February 14, 2018 is a rare occasion when Valentine’s Day, a day of love, falls on the same day as Ash Wednesday. The ashes not only symbolize the dust from which God made us, but also grief that we have sinned and caused division from God.
Ash Wednesday opens Lent, a season of self-examination, repentance, fasting, and prayers that prepare us for Christ’s resurrection on Easter Sunday. On this particular Ash Wednesday, millions of Catholic faithful in mainland China have an extra reason to pray for God’s mercy: their earthly leader, Pope Francis, has betrayed them.
Last week, the Vatican announced that Pope Francis plans to replace two Chinese bishops loyal to Rome with seven excommunicated men chosen by Beijing. Two of those seven men are alleged to have girlfriends and fathered children. Most importantly, all seven men put their loyalty to China’s communist government before their faith in God.
China has long demanded that the Vatican accept only Chinese government-appointed bishops and give them full authority to rule a Chinese diocese. But Francis’s predecessors in the Catholic Church have long believed, as Pope Benedict XVI said, “the authority of the Pope to appoint bishops is given to the church by its founder Jesus Christ. It is not the property of the Pope, neither can the Pope give it to others.”
Yet in Pope Francis the atheist Chinese Communist government found a willing partner eager to give in to their demands. Pope Francis seems to have no problem subordinating his authority to a repressive communist government. Even China’s state-run newspaper Global Times acknowledged that Pope Francis has made “substantial concession.”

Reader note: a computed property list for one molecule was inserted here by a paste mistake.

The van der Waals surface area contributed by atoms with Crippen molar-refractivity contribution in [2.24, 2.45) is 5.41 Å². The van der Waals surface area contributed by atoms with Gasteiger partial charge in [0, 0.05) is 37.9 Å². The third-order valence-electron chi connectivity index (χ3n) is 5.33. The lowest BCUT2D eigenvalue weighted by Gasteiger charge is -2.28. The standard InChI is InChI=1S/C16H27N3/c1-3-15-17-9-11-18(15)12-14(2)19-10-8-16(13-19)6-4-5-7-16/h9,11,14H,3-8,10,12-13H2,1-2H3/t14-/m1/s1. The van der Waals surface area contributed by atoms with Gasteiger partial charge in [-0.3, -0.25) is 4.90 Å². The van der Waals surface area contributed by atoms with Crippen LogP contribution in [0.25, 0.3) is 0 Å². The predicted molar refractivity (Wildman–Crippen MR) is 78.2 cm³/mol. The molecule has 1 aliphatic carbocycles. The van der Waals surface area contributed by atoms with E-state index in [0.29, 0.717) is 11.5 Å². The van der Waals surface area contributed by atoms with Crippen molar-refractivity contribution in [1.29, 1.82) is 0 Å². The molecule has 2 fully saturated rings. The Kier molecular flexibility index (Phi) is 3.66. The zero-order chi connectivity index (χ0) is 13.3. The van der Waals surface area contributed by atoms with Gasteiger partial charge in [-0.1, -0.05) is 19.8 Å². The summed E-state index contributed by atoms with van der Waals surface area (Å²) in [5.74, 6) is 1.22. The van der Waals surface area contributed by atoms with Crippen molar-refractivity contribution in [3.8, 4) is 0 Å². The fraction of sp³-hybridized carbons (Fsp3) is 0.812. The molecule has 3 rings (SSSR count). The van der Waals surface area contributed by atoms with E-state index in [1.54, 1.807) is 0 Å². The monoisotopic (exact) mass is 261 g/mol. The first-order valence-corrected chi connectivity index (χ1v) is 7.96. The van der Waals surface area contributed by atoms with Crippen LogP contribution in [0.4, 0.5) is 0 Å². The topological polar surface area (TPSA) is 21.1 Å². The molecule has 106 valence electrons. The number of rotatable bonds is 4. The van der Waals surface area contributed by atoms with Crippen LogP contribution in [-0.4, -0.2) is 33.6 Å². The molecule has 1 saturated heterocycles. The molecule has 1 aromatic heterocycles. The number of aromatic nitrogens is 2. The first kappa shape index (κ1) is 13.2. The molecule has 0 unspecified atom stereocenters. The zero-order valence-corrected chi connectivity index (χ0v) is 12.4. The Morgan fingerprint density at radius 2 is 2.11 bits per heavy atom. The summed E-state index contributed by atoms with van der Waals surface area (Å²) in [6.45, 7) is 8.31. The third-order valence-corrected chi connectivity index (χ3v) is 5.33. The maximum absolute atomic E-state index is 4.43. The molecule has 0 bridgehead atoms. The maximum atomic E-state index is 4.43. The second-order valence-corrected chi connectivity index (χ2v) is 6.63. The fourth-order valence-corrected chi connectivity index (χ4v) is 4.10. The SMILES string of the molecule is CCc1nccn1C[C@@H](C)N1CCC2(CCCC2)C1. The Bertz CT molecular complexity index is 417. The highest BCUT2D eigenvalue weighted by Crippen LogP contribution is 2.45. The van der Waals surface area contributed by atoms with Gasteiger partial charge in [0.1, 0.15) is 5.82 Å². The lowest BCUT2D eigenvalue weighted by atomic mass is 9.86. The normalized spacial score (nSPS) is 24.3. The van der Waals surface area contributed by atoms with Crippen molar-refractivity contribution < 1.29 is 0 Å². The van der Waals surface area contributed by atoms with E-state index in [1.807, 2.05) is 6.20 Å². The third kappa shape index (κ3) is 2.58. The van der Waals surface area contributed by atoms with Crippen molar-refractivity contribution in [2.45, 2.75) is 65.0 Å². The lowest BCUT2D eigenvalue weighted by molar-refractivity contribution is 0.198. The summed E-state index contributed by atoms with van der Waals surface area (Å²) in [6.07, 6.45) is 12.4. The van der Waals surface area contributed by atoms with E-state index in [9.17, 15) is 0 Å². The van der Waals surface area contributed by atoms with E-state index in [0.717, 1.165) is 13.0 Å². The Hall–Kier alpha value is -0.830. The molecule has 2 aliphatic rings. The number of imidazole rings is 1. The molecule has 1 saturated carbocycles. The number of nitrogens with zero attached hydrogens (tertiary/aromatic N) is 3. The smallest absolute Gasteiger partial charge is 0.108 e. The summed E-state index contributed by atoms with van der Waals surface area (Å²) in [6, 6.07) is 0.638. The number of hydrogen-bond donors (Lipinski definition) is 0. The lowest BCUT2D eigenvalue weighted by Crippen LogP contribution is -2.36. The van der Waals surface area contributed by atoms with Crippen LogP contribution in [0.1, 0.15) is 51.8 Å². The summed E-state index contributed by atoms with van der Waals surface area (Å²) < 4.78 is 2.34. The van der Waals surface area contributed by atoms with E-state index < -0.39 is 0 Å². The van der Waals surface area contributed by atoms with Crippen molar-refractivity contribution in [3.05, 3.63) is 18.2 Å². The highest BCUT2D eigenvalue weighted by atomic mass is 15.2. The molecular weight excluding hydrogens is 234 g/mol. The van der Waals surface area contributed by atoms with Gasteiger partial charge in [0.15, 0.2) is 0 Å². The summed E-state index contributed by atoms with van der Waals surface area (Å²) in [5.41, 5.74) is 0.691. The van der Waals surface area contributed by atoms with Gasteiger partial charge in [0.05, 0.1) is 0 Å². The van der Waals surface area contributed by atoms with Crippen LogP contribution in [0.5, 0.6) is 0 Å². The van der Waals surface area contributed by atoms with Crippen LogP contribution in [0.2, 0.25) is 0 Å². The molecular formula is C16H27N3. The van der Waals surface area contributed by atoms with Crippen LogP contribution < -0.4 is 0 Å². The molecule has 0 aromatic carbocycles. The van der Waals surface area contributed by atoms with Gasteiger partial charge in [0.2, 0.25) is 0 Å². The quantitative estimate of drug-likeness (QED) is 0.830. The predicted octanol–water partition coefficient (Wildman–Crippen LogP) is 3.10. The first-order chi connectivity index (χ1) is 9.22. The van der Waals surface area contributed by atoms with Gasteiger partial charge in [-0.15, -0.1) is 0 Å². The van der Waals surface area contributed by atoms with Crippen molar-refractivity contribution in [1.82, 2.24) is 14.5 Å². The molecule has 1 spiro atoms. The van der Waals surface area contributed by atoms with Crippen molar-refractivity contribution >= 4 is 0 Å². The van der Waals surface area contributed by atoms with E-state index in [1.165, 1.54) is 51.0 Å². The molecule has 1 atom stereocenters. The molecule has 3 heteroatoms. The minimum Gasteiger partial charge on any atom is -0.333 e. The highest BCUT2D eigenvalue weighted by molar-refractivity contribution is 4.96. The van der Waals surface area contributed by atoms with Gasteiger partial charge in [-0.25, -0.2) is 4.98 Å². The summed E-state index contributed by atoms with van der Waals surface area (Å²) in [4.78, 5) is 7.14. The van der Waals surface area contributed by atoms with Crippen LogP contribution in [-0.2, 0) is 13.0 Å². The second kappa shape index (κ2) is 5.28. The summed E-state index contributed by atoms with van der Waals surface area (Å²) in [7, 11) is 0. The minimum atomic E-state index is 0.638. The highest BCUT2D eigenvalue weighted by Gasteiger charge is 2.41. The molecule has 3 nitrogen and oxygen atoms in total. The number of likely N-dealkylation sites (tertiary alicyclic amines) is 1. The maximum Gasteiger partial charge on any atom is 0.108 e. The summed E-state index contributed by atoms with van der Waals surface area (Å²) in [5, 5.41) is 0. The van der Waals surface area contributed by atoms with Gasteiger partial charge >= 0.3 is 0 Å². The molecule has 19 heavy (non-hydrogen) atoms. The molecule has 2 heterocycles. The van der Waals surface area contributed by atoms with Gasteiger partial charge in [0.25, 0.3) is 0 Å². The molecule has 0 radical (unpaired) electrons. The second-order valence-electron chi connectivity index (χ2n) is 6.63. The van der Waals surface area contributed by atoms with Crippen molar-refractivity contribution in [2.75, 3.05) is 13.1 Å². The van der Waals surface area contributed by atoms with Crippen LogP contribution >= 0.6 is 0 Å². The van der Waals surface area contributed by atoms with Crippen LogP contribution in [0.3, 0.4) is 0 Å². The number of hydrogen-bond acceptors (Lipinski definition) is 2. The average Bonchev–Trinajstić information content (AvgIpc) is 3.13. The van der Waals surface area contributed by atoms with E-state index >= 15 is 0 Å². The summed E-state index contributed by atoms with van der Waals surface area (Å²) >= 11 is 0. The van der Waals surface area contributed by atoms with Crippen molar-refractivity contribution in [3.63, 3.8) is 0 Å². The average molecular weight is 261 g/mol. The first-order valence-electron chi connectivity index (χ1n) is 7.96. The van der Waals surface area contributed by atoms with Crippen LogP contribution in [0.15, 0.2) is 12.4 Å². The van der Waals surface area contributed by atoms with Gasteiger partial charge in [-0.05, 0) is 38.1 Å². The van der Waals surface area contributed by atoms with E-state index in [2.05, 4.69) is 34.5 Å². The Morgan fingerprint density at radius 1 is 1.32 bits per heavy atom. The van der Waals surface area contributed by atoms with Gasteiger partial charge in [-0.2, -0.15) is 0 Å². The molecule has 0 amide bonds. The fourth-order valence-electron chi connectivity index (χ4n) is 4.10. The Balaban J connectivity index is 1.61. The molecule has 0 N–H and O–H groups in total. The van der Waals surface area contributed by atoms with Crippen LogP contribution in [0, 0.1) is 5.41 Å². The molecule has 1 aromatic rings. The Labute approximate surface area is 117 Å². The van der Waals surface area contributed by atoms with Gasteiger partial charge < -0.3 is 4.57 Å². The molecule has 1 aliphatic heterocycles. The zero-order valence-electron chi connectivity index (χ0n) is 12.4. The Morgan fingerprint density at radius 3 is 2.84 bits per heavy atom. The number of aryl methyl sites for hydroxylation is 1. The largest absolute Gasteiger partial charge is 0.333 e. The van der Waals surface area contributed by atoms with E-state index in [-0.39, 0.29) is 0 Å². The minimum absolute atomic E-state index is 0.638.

China’s Regime Steadfastly Persecutes Christians
Catholics, like other religious groups in China, have long suffered persecution since the Communist takeover in 1949. Under Chairman Mao’s iron fist, China exterminated all religions in China during the Cultural Revolution (1966-1976). Worship sites were destroyed and religious workers forced to return to secular lives. Many were persecuted, and some even lost their lives.
Since the 1980s, with China’s economic reform, the Chinese government has showed a limited level of tolerance to religions and believers “so long as they were under the control of ‘patriotic’ associations.” Since then, China’s Christian population’s growth has been as impressive as China’s economic growth.
It’s difficult to know how many Christians are in China today because China’s Christian population, especially the Catholics, come from two parallel systems: one is the official, government-sanctioned, registered churches, which don’t recognize the pope’s authority and accept bishops consecrated by the Chinese Patriotic Catholic Association (CPCA) without the pope’s approval. The other one is the underground church network, which refuses to register with the government and remains loyal to the pope.
Pew Research estimates that, as of 2010, China’s Christian population was around 70 million (including 12 million Catholics), which was about 5 percent of China’s population and 3 percent of the world Christian population. Among the 10 countries with the largest Christian population, China ranks number seven. Based on this kind of growth, many believe China is projected to have 250-300 million Christians by 2030. That means China would have the world’s largest Christian population.
Chinese Leaders Want to Control Religion’s Influence